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King Lear

King Lear


by William Shakespeare

 Table of Contents

King Lear Society and Class Quotes

How we cite our quotes: Citations follow this format: (Act.Scene.Line). Line numbers correspond to the Norton edition.

Quote #10

Put on what weary negligence you please,
You and your fellows; I'll have it come to question:
If he dislike it, let him to our sister,
Whose mind and mine, I know, in that are one,
Not to be over-ruled. Idle old man,
That still would manage those authorities
That he hath given away! Now, by my life,
Old fools are babes again; and must be used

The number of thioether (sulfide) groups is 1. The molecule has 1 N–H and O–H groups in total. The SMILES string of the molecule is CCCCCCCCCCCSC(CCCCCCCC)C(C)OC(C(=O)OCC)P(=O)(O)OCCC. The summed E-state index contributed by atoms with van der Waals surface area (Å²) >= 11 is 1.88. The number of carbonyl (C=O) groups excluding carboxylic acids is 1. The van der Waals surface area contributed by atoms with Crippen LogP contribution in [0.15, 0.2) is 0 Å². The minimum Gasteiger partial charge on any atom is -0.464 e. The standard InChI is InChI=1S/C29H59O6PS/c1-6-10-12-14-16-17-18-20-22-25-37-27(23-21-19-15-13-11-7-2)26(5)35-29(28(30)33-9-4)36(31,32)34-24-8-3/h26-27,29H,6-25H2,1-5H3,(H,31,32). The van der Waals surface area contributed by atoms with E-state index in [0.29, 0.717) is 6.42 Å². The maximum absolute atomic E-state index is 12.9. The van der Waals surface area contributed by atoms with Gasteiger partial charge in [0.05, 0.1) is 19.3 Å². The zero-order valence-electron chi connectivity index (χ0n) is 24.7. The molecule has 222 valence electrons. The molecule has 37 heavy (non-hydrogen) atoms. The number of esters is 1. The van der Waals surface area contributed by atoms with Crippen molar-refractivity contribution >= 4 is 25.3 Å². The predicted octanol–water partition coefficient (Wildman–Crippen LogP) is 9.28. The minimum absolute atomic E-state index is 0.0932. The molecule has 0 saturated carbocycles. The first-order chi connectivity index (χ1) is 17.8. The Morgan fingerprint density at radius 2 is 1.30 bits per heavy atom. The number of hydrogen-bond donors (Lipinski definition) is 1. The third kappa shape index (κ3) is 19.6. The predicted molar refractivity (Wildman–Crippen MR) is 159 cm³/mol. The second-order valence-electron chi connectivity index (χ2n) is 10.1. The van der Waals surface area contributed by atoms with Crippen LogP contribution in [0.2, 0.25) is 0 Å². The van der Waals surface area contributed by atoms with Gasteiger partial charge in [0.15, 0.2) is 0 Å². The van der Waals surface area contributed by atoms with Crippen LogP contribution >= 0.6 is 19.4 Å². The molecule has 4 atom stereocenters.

With cheques as flatteries,--when they are seen abused.
Remember what I tell you. (1.3.3)

Just in case you read the previous passage and wanted to get started on that essay about the generation gap in King Lear, we thought we'd help steer you in the right direction. Here, Goneril talks about her retired father in a pretty condescending way that reveals some serious anger and resentment. She calls Lear an "idle old man" who is foolish enough to think that he still wields any power now that he's retired and has given his daughters all his land. According to Goneril, old men are just like babies – whiny, weak, and powerless.

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